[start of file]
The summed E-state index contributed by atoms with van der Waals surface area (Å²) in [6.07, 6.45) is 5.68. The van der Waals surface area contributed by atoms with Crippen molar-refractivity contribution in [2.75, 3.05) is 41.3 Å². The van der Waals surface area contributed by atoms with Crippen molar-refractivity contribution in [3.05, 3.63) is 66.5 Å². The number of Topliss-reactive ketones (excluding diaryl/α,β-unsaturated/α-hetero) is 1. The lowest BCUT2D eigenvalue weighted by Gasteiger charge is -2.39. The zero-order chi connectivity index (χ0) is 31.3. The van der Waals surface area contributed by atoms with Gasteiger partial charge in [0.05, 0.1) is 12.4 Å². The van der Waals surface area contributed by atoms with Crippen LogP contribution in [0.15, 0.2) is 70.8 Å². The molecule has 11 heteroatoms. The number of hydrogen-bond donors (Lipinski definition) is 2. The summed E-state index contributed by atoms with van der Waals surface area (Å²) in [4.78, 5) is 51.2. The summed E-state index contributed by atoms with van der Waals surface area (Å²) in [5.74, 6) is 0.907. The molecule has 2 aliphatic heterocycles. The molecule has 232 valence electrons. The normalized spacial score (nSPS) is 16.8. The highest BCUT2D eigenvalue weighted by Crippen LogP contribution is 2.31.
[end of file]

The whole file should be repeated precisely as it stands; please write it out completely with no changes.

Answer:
The summed E-state index contributed by atoms with van der Waals surface area (Å²) in [6.07, 6.45) is 5.68. The van der Waals surface area contributed by atoms with Crippen molar-refractivity contribution in [2.75, 3.05) is 41.3 Å². The van der Waals surface area contributed by atoms with Crippen molar-refractivity contribution in [3.05, 3.63) is 66.5 Å². The number of Topliss-reactive ketones (excluding diaryl/α,β-unsaturated/α-hetero) is 1. The lowest BCUT2D eigenvalue weighted by Gasteiger charge is -2.39. The zero-order chi connectivity index (χ0) is 31.3. The van der Waals surface area contributed by atoms with Gasteiger partial charge in [0.05, 0.1) is 12.4 Å². The van der Waals surface area contributed by atoms with Crippen LogP contribution in [0.15, 0.2) is 70.8 Å². The molecule has 11 heteroatoms. The number of hydrogen-bond donors (Lipinski definition) is 2. The summed E-state index contributed by atoms with van der Waals surface area (Å²) in [4.78, 5) is 51.2. The summed E-state index contributed by atoms with van der Waals surface area (Å²) in [5.74, 6) is 0.907. The molecule has 2 aliphatic heterocycles. The molecule has 232 valence electrons. The normalized spacial score (nSPS) is 16.8. The highest BCUT2D eigenvalue weighted by Crippen LogP contribution is 2.31.